United Nations Relief and Rehabilitation Administration

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The United Nations Relief and Rehabilitation Administration (UNRRA) was established by agreement of 44 nations on 9 November 1943; operations came to an end in the latter part of 1946, with the last staff appointment terminating 31 March 1949. The purpose of UNRRA was to "plan, co-ordinate, administer or arrange for the administration of measures for the relief of victims of war in any area under the control of any of the United Nations through the provision of food, fuel, clothing, shelter and other basic necessities, medical and other essential services".[1]

UNRRA provided billions of US dollars of rehabilitation aid, and helped about 8 million refugees. It ceased operations in the Displaced Persons camps of Europe in 1946, and in Asia in 1949, upon which it ceased to exist. Its functions were transferred to several UN agencies, including the International Refugee Organization.

Contents

Founding and authority

UNRRA was proposed to the United States Congress by president Franklin Delano Roosevelt on June 9, 1943 to provide relief to areas liberated from Axis powers after World War II. Roosevelt had already obtained the approval of the governments of the United Kingdom, the Soviet Union, and China, and sought to obtain the endorsement of 40 other governments to form the first "United Nations" organization.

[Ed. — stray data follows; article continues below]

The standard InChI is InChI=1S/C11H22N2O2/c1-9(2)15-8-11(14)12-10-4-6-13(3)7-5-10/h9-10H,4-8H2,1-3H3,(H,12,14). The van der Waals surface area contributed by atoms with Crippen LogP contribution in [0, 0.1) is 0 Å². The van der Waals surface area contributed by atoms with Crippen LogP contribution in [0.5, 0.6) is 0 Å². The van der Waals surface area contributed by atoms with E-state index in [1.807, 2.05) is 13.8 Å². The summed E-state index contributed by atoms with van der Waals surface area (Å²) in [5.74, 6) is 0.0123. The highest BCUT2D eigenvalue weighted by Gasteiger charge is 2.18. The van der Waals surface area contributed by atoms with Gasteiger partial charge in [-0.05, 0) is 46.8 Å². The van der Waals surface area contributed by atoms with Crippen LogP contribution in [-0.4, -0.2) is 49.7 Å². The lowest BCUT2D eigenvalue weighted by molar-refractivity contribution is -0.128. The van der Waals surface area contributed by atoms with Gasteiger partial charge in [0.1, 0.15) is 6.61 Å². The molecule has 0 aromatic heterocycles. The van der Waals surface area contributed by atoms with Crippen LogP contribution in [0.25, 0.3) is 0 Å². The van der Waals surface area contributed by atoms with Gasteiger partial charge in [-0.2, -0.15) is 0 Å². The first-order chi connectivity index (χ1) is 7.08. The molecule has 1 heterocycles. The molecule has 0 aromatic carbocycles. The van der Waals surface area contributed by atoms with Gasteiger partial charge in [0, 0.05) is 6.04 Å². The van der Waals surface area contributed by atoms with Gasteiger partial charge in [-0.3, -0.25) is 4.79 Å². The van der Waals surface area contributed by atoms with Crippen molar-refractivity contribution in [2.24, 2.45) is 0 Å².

The Agreement for United Nations Relief and Rehabilitation Administration founding document was signed by 44 countries in the White House in Washington, November 9, 1943. UNRRA was headed by a Director-General, and governed by a Council (composed of representatives of all state parties) and a Central Committee (composed of representatives of the U.S., the U.K., the dominion of Canada, the Republic of China, and the U.S.S.R.). The other countries who signed the agreement included: Australia, Belgium, Bolivia, Brazil, Chile, Colombia, Costa Rica, Cuba, Czechoslovakia, Dominican Republic, Ecuador, Egypt, El Salvador, Ethiopia, the French Committee of National Liberation, Greece, Guatemala, Haiti, Honduras, Iceland, India, Iran, Iraq, Liberia, Luxembourg, Mexico, Netherlands, New Zealand, Nicaragua, Norway, Panama, Paraguay, Peru, Philippines, Poland, South Africa, Uruguay, Venezuela, and Yugoslavia.

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